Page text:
Interview: Angela talks about memorising scripture

Scripture memory doesn’t save; only Jesus can do that. But I’m convinced that the practice of intentionally memorising the Bible is a habit of grace that is worth cultivating for God’s glory, and the good of His people.

To encourage myself and others with this, I’ve interviewed a few people that I respect and look up to, learning from them what they do, what they don’t, how they struggle, how they persevere with the spiritual discipline of scripture memory.

“I have stored up your Word in my heart
That I might not sin against You.”
– Psalm 119:11

Previously:


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I first met Angela Robb at a bible conference that our church in Howick hosts each year. Since then, I (and others) have been encouraged by her love for Christ and committed service to His people. I was quite struck by the fact that, prior to a conference with messages from Philippians, Angela had memorised the entire book beforehand!

Angela moved to Rolleston, Canterbury in February 2016 where she is now a member of Rolleston Baptist Church (and before that, Shore Baptist Church in Auckland’s North Shore). With her family she has spent time living in both Canada and China. At the moment she spends her week studying at the Tim Training Course in Christchurch, working part-time on a pig farm, and keeping in contact with friends while seeking God about future plans. She is also working on publishing her first book as a way to encourage others by sharing of God’s faithfulness to her through a season of personal struggle with chronic fatigue.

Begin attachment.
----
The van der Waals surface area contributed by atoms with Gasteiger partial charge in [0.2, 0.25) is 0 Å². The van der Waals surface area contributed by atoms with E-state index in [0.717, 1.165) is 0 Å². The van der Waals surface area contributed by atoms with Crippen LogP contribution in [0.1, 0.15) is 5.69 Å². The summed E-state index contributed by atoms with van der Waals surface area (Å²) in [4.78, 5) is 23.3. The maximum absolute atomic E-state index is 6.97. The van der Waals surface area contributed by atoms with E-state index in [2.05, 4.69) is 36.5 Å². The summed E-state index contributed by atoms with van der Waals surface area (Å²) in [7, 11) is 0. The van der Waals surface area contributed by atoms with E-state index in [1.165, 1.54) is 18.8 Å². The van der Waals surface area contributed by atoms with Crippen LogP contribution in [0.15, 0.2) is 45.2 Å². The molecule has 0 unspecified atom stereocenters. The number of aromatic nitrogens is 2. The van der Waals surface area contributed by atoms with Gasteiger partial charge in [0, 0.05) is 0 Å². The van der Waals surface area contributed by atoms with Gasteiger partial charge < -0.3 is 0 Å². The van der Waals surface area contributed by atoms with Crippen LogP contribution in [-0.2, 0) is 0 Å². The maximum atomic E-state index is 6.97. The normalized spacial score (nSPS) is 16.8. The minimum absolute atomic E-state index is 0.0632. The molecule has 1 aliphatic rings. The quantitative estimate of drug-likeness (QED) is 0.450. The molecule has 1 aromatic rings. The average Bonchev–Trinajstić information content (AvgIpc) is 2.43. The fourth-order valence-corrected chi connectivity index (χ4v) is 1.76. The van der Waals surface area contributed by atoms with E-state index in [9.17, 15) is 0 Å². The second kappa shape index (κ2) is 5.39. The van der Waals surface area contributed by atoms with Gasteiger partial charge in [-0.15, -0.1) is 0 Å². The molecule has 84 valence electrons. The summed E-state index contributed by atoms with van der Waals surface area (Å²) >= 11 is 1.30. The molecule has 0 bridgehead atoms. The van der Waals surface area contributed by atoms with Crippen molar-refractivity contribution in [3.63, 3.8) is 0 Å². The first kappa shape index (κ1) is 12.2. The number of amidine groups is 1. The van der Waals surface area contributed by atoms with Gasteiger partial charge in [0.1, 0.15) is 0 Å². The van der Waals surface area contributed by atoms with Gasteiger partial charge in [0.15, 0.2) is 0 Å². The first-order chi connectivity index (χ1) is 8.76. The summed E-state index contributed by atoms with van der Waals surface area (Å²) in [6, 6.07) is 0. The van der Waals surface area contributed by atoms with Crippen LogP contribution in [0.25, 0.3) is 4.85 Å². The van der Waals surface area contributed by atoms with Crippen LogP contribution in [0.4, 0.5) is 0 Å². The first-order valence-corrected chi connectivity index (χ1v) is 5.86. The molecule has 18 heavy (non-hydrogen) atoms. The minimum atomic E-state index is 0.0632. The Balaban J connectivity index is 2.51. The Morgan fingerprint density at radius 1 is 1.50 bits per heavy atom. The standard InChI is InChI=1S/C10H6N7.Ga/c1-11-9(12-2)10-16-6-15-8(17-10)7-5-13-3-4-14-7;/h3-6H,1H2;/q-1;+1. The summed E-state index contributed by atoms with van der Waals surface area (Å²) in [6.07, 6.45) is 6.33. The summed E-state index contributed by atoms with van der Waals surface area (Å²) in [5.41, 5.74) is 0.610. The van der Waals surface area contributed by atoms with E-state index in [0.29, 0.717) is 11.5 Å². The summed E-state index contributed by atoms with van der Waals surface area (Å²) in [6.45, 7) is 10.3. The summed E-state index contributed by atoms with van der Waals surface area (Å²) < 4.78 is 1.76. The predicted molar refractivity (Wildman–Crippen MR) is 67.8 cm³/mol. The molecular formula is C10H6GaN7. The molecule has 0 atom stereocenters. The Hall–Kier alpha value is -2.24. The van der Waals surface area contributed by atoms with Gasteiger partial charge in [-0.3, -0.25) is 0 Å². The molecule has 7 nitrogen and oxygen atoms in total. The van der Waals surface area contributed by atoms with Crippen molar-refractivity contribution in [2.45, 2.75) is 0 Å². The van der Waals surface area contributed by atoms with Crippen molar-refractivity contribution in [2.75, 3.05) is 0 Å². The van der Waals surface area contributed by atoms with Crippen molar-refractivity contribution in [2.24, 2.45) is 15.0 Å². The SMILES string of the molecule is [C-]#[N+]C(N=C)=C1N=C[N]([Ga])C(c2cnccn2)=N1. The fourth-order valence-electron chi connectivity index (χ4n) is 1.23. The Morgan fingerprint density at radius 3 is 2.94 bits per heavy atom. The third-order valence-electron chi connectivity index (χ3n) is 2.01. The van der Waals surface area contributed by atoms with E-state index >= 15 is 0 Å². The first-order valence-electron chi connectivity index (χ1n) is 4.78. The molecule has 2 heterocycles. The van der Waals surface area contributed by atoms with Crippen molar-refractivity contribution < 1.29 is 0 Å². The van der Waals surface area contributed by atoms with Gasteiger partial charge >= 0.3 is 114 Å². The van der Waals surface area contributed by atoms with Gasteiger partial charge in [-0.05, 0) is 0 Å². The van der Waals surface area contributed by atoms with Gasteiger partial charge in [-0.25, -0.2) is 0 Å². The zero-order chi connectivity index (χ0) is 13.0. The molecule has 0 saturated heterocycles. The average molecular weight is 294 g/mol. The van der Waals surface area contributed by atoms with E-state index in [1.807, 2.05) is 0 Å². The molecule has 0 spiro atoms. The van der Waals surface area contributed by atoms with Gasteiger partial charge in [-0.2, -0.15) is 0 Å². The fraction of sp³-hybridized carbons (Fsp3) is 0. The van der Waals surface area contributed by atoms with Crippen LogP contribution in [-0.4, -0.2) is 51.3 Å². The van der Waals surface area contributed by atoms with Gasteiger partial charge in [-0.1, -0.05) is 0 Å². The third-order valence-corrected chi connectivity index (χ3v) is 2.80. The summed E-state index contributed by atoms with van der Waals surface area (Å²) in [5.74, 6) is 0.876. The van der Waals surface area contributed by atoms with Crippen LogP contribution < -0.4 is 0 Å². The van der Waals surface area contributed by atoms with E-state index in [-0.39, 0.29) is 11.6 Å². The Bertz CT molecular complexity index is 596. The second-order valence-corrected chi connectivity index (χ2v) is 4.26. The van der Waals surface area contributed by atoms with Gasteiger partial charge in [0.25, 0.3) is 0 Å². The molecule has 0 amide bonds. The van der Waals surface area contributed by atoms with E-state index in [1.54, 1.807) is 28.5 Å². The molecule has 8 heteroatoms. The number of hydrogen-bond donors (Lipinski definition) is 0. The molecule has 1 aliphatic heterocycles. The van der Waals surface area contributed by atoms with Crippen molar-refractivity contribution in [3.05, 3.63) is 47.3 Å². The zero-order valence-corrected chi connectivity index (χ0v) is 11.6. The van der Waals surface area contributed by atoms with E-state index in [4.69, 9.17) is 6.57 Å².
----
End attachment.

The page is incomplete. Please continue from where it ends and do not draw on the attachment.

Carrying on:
Angela has kindly offered to share her experiences with memorising Scripture.


1. Share with us a Bible passage you’ve just memorised.

– James 1:1-18 (ESV)

 

2. What are some passages that youve committed to memory?